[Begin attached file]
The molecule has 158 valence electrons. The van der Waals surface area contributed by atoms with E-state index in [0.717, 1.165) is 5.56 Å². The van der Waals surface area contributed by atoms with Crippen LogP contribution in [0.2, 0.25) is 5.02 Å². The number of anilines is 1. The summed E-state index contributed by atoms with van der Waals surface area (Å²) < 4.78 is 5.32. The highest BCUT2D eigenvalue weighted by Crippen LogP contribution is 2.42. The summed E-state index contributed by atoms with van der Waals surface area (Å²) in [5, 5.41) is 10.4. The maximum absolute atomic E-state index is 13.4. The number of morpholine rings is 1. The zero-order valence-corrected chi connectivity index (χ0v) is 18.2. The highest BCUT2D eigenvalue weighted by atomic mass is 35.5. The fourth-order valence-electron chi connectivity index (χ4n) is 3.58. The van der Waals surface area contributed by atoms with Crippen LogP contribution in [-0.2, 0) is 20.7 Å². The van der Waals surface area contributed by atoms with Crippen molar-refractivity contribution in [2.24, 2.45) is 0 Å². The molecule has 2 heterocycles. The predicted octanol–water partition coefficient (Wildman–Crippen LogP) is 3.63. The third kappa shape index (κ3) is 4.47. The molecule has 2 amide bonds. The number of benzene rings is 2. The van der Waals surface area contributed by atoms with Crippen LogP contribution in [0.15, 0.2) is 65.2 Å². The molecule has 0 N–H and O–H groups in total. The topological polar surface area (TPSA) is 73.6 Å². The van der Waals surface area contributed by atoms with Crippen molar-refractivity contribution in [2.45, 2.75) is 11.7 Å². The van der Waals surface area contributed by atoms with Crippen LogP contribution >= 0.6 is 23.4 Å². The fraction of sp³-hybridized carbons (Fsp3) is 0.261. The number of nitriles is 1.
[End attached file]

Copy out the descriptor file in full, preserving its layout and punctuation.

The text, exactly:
The molecule has 158 valence electrons. The van der Waals surface area contributed by atoms with E-state index in [0.717, 1.165) is 5.56 Å². The van der Waals surface area contributed by atoms with Crippen LogP contribution in [0.2, 0.25) is 5.02 Å². The number of anilines is 1. The summed E-state index contributed by atoms with van der Waals surface area (Å²) < 4.78 is 5.32. The highest BCUT2D eigenvalue weighted by Crippen LogP contribution is 2.42. The summed E-state index contributed by atoms with van der Waals surface area (Å²) in [5, 5.41) is 10.4. The maximum absolute atomic E-state index is 13.4. The number of morpholine rings is 1. The zero-order valence-corrected chi connectivity index (χ0v) is 18.2. The highest BCUT2D eigenvalue weighted by atomic mass is 35.5. The fourth-order valence-electron chi connectivity index (χ4n) is 3.58. The van der Waals surface area contributed by atoms with Crippen LogP contribution in [-0.2, 0) is 20.7 Å². The van der Waals surface area contributed by atoms with Crippen molar-refractivity contribution in [2.24, 2.45) is 0 Å². The molecule has 2 heterocycles. The predicted octanol–water partition coefficient (Wildman–Crippen LogP) is 3.63. The third kappa shape index (κ3) is 4.47. The molecule has 2 amide bonds. The number of benzene rings is 2. The van der Waals surface area contributed by atoms with Crippen LogP contribution in [0.15, 0.2) is 65.2 Å². The molecule has 0 N–H and O–H groups in total. The topological polar surface area (TPSA) is 73.6 Å². The van der Waals surface area contributed by atoms with Crippen molar-refractivity contribution in [2.45, 2.75) is 11.7 Å². The van der Waals surface area contributed by atoms with Crippen LogP contribution >= 0.6 is 23.4 Å². The fraction of sp³-hybridized carbons (Fsp3) is 0.261. The number of nitriles is 1.